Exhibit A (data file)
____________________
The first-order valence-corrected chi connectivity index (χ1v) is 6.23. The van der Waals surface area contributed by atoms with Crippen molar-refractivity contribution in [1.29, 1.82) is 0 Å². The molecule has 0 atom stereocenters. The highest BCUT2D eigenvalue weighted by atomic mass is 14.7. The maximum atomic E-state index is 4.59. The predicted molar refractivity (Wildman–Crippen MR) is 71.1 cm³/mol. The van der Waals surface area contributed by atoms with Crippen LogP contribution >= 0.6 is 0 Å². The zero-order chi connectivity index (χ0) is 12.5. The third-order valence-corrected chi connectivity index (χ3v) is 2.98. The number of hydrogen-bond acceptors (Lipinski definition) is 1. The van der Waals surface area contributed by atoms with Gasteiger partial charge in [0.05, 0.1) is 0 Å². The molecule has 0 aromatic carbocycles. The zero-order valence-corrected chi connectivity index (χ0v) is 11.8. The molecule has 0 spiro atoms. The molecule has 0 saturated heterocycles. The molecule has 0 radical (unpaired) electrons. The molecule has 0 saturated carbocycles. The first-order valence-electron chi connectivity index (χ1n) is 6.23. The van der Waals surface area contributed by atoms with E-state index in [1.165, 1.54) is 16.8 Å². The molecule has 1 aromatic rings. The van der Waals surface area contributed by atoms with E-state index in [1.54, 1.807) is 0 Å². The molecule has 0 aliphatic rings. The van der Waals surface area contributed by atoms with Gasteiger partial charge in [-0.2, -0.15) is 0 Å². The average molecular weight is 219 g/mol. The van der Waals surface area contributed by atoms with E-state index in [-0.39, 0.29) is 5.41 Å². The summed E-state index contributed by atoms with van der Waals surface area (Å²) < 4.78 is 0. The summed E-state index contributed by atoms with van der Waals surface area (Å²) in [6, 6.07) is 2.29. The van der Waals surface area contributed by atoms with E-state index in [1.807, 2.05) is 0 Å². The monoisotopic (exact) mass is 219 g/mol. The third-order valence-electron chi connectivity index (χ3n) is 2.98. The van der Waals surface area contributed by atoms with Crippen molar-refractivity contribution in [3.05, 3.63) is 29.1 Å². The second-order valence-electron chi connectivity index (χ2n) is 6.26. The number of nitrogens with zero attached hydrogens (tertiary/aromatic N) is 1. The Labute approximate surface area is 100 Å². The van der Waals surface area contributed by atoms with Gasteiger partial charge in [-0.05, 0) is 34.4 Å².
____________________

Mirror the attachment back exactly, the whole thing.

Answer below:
The first-order valence-corrected chi connectivity index (χ1v) is 6.23. The van der Waals surface area contributed by atoms with Crippen molar-refractivity contribution in [1.29, 1.82) is 0 Å². The molecule has 0 atom stereocenters. The highest BCUT2D eigenvalue weighted by atomic mass is 14.7. The maximum atomic E-state index is 4.59. The predicted molar refractivity (Wildman–Crippen MR) is 71.1 cm³/mol. The van der Waals surface area contributed by atoms with Crippen LogP contribution >= 0.6 is 0 Å². The zero-order chi connectivity index (χ0) is 12.5. The third-order valence-corrected chi connectivity index (χ3v) is 2.98. The number of hydrogen-bond acceptors (Lipinski definition) is 1. The van der Waals surface area contributed by atoms with Gasteiger partial charge in [0.05, 0.1) is 0 Å². The molecule has 0 aromatic carbocycles. The zero-order valence-corrected chi connectivity index (χ0v) is 11.8. The molecule has 0 spiro atoms. The molecule has 0 saturated heterocycles. The molecule has 0 radical (unpaired) electrons. The molecule has 0 saturated carbocycles. The first-order valence-electron chi connectivity index (χ1n) is 6.23. The van der Waals surface area contributed by atoms with E-state index in [1.165, 1.54) is 16.8 Å². The molecule has 1 aromatic rings. The van der Waals surface area contributed by atoms with E-state index in [1.54, 1.807) is 0 Å². The molecule has 0 aliphatic rings. The van der Waals surface area contributed by atoms with Gasteiger partial charge in [-0.2, -0.15) is 0 Å². The average molecular weight is 219 g/mol. The van der Waals surface area contributed by atoms with E-state index in [-0.39, 0.29) is 5.41 Å². The summed E-state index contributed by atoms with van der Waals surface area (Å²) < 4.78 is 0. The summed E-state index contributed by atoms with van der Waals surface area (Å²) in [6, 6.07) is 2.29. The van der Waals surface area contributed by atoms with E-state index in [1.807, 2.05) is 0 Å². The monoisotopic (exact) mass is 219 g/mol. The third-order valence-electron chi connectivity index (χ3n) is 2.98. The van der Waals surface area contributed by atoms with Crippen molar-refractivity contribution in [3.05, 3.63) is 29.1 Å². The second-order valence-electron chi connectivity index (χ2n) is 6.26. The number of nitrogens with zero attached hydrogens (tertiary/aromatic N) is 1. The Labute approximate surface area is 100 Å². The van der Waals surface area contributed by atoms with Gasteiger partial charge in [-0.05, 0) is 34.4 Å².